Do you have to live in the Cathedral now?

 

This comment from a former student of mine popped up on LinkedIn as I updated my job profile to include ‘Poet-in-Residence at Chester Cathedral,’ the year’s Volunteer Role I’m privileged to have started on August 1st.

I’ve had excited smiles from my friends and a warm welcome from the Cathedral community as I’ve taken up the role, alongside two recurring questions: What does that mean? What are you going to be doing?

These are questions that I’m asking myself. I’ve been given a three-fold brief to write as much as I can; to start up a monthly Faith in Poetry discussion group (on a Monday lunchtime from September), and the encouragement to initiate my own writing workshops – as I do in my day job.

My own understanding is that I’m here to help link the Cathedral’s community of faith to the possibilities of poetry and the wider community of poetry to the possibilities of faith.  

I’ve been asked to focus on a theme, and have chosen Spaces. This seems especially appropriate in my first week. I put on my red ribbon Volunteer lanyard, but there is an empty space below the clip where my still-to-be made name card should be. I don’t yet have an identity.

I’ve decided to fulfil the ‘in-residence’ part of my role by residing in the Cathedral every Tuesday morning and into the afternoon, too, unless I’m attending something else on-site that week.

I naively thought that August would be a quiet month in which to find my feet. It is certainly a season of respite from the busy rhythm of activities in Parish Church life. But the Cathedral hums with visitors, family activities, worship and tours. This summer it’s also awash with Lego, from the Chapter House’s Lego Lido to the South Transept’s transformation into a kingdom of intricate Lego-brick sea-creatures on display.

Despite this, I feel an airiness around me. One of the gifts of a writer’s residency is designated space in which to write. Space is something writers often bemoan the scarcity of, though we can be quite adept at filling what we do have of it with other things. From putting on the washing to answering that e-mail, tasks galore suddenly seem pressingly urgent when we’re faced with the blank page or screen. 

Courage is needed to enter the arena in pursuit of creativity or connection, but as the academic Joseph Campbell observes, such risk-taking can be well rewarded as, ’the very cave you are afraid to enter turns out to be the source of what you are looking for.’

‘It’s bit dark in here,’ I hear a visitor say as I head beyond the Nave towards St Werbergh’s Chapel on my first Tuesday morning.  I’m going to a space I’ve visited before. I light a candle and sit for some minutes in contemplative prayer, seeking to let go of distractions and make some inner space. Poetry and prayer are close cousins. Rowan Williams, former Archbishop of Canterbury describes them as both being about, ’what happens when you’ve run out of ordinary language…about the world being much more than you can imagine it to be.’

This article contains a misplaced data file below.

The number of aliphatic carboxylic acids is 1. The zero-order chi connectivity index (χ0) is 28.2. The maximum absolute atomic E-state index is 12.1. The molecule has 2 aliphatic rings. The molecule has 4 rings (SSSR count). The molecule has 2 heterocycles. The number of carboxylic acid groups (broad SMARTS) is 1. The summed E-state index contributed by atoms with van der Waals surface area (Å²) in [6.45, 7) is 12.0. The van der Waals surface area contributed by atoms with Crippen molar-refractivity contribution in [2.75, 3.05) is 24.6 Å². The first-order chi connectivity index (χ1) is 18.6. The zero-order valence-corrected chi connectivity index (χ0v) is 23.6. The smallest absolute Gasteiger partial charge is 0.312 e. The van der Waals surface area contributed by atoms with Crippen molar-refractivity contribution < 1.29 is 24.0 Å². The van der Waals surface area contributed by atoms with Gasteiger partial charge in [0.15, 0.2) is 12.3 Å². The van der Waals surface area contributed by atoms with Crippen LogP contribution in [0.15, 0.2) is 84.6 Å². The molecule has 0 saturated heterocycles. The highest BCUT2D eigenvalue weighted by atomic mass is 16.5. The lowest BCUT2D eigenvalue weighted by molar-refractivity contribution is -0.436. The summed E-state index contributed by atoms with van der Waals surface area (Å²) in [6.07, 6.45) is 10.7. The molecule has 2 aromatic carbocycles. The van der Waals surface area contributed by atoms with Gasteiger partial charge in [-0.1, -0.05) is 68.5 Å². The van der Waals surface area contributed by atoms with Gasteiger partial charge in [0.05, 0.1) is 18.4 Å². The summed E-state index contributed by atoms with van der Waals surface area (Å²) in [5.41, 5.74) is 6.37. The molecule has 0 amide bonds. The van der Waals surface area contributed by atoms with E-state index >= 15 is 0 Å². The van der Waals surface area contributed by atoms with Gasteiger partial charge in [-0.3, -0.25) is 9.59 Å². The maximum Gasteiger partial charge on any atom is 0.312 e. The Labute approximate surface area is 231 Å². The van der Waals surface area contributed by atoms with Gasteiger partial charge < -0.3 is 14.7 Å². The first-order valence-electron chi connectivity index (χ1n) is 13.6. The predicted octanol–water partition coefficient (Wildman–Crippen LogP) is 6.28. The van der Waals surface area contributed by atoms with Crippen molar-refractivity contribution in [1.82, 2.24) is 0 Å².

I get up, ready to be fully attentive and receptive to what the morning may bring. Later, I tag on to a Cathedral tour. I’ve been advised that I need to go on about four of these, with different guides, to pick up the fullest picture of this extraordinary place. 

Our guide is engaging and informative. I thought I already had a fair idea of what’s around the building, but I’m discovering so much more.  She stops at the Crossing, points out the figures of Tudor Mayor Thomas Green and his two wives. She tells the story of these vandalised statues. For me, this is the tour’s most poignant moment. I find myself moved by the damage they have suffered and feel drawn back to look at them again. 

I find it hard to write a poem to order, but when something catches me by the sleeve and holds my attention, I know that it has something to say, and I need to find some words for what is stirring.

Below is what emerged from my first Cathedral tour: 


Spaces of Prayer 

 

Saint Simeon once found his at the top of a pillar,

but this sober delegation of three are gathered

in a cove no higher than a hammer’s reach.

 

Tudors of standing, royally-coloured, ruffle-collared,

their dignity upheld in stone, arms angled

l-shaped, meet at wrists and an absence of hands.

 

Here empty air lingers in lament at slash and smash 

of palms pressed in so-called popish prayer, 

trauma of piety mutilated by Puritan zeal.

 

Poised still, they stand, unselfpitying as animals,

oblivious to my wince at the severing of fingers.

They know how prayer can move in hands-off space,

 

seep from the raw stumps of a shattered grip,

slip through dust-motes that spin in sunlight

Julia D McGuinness 

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  • About Julia

    Julia

    From writing stories for my younger brother, to penning poems for the School Magazine and filling a growing pile of personal journals, the written word has always been part of my life’s journey.

    I started out as an English Teacher and subsequently retrained as a Counsellor. I have counselled in a GP Surgery and worked with various Employee Assistance Schemes and Charitable Trusts alongside seeing private clients.

    Although I have done some freelance journalism and written four non-fiction books, creative writing has become my main focus in recent years.

    My poems have appeared online on sites including Amaryllis, Silver Birch Press, Clear Poetry, Spilling Cocoa Over Martin Amis, Riggwelter and Ink,Sweat and Tears. I have been published in Curlew and Bucks Mill Magazine, and anthologised in Our Hearts Still Sing. My first poetry collection, Chester City Walls, came out in 2015.

    Read more about Julia
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